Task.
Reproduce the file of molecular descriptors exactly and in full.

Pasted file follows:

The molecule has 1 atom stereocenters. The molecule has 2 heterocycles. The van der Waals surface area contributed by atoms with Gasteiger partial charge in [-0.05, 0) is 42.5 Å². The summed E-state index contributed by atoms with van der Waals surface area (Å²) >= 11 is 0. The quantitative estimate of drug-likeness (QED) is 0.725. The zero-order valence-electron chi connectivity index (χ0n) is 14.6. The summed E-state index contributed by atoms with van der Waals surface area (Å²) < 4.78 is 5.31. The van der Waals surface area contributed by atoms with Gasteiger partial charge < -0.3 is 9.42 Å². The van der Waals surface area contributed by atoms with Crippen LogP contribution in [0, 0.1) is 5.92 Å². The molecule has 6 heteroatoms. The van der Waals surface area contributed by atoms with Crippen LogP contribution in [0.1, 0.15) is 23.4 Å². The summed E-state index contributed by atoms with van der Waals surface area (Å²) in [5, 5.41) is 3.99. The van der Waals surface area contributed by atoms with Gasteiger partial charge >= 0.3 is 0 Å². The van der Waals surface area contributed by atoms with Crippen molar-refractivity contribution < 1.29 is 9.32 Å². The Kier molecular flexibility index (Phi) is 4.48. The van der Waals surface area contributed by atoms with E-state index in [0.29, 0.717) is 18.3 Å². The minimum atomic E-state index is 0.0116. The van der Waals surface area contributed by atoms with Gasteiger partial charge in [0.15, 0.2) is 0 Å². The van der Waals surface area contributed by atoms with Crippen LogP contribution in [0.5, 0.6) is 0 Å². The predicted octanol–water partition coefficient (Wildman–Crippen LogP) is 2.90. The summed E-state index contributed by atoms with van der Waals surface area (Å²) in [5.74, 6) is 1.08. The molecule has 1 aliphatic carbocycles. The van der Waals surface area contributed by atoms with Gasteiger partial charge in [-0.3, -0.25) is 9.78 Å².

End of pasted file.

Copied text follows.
The molecule has 1 atom stereocenters. The molecule has 2 heterocycles. The van der Waals surface area contributed by atoms with Gasteiger partial charge in [-0.05, 0) is 42.5 Å². The summed E-state index contributed by atoms with van der Waals surface area (Å²) >= 11 is 0. The quantitative estimate of drug-likeness (QED) is 0.725. The zero-order valence-electron chi connectivity index (χ0n) is 14.6. The summed E-state index contributed by atoms with van der Waals surface area (Å²) < 4.78 is 5.31. The van der Waals surface area contributed by atoms with Gasteiger partial charge < -0.3 is 9.42 Å². The van der Waals surface area contributed by atoms with Crippen LogP contribution in [0, 0.1) is 5.92 Å². The molecule has 6 heteroatoms. The van der Waals surface area contributed by atoms with Crippen LogP contribution in [0.1, 0.15) is 23.4 Å². The summed E-state index contributed by atoms with van der Waals surface area (Å²) in [5, 5.41) is 3.99. The van der Waals surface area contributed by atoms with Gasteiger partial charge >= 0.3 is 0 Å². The van der Waals surface area contributed by atoms with Crippen molar-refractivity contribution < 1.29 is 9.32 Å². The Kier molecular flexibility index (Phi) is 4.48. The van der Waals surface area contributed by atoms with E-state index in [0.29, 0.717) is 18.3 Å². The minimum atomic E-state index is 0.0116. The van der Waals surface area contributed by atoms with Gasteiger partial charge in [0.15, 0.2) is 0 Å². The van der Waals surface area contributed by atoms with Crippen LogP contribution in [0.5, 0.6) is 0 Å². The predicted octanol–water partition coefficient (Wildman–Crippen LogP) is 2.90. The summed E-state index contributed by atoms with van der Waals surface area (Å²) in [5.74, 6) is 1.08. The molecule has 1 aliphatic carbocycles. The van der Waals surface area contributed by atoms with Gasteiger partial charge in [-0.3, -0.25) is 9.78 Å².